From: Marco Costalba (mcostalba_at_[hidden])
Date: 2007-10-21 00:29:50
On 10/18/07, Doug Gregor <dgregor_at_[hidden]> wrote:
> On Oct 16, 2007, at 5:58 AM, Marco Costalba wrote:
> > Starting to hack with boost libraries I found myself more and more
> > stumbling across a big brick of C++ language, i.e. SFINAE works on
> > types only, not on expressions.
> > If an expression is ill formed there's no SFINAE around that will
> > avoid you a barfing compiler.
> This issue has been actively discussed in the C++ committee. You can
> track it's progress via core issue 339 on the Core Issues list, which
> is here:
> At the very bottom of the issue text, there is a note that describes
> the latest view on the matter. The resolution we're likely to get is
> that SFINAE will be extended to support expressions. There are still
> cases that will cause "hard" failures (not SFINAE failures), for
> example if one ends up trying to instantiate a class template inside
> a sizeof() expression and that instantiation fails.
>From above cited document:
"We decided it's easier to write the definition by listing the errors
that are not treated as SFINAE failures, and the list we came up with
is as follows:
1-errors that occur while processing some entity external to the
expression, e.g., an instantiation of a template or the generation of
the definition of an implicitly-declared copy constructor"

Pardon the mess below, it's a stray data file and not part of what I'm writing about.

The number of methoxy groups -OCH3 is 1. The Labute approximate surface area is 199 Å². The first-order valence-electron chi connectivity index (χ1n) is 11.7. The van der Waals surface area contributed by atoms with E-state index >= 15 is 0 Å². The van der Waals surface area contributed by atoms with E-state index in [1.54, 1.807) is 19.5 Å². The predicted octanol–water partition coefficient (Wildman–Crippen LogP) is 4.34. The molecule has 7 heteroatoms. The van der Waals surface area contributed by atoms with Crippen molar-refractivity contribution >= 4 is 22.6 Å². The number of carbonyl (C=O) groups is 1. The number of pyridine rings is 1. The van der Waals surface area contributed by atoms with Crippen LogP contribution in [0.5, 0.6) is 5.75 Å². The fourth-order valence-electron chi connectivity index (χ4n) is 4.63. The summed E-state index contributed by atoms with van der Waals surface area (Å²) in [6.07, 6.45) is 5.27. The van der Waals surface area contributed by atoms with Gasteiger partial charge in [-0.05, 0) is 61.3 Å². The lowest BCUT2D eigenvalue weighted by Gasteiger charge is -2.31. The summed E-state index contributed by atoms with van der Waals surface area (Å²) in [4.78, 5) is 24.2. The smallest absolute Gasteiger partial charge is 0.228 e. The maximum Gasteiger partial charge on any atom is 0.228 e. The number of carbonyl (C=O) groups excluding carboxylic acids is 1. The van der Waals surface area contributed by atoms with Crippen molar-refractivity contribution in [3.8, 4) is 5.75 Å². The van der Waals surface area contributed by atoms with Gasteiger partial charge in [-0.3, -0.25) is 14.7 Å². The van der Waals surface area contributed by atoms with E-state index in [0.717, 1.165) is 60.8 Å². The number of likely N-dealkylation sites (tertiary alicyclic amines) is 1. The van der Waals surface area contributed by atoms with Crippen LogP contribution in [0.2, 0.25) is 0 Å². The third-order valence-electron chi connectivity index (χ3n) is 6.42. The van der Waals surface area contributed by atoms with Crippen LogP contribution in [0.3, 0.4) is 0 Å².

This limitation seems quite important. As example in the code I posted
in this thread:
template<int n, typename arg>
void dispatch_on_value(std::string const& s, arg const& a)
if ( s == some_string(n) )
/* calls member foo() on the class returned by get_a_class */
return dispatch_on_value<n-1>(s, a); // try with next one
I could think to use sizeof as a specialization somewhere to filter
out invalid functions, something like:
But, if I have read correctly the proposed change, this would result
in being still considered an error, not under SFINAE case.
IMHO closing the doors to instantiation of a class template inside a
sizeof() expression could cut away a good number of possible cases,
also not easy to foressen ones (i.e. from where language 'progress'
normally comes from).
In my case, if you have a compile time set of functions/classes and
you want to choose at run-time one among them using a run-time entity
(variable, arguments values, etc..) a possible way would be to create
at compile time a chain of all the instantations of your set, linked
with recursion, then at run-time return from the recursion chain at
the point your run-time requirements are met.
But this works only if at compile-time it would be possible to discard
the ill-formed ones when instantiating the recursive chain.
Am I missing something?
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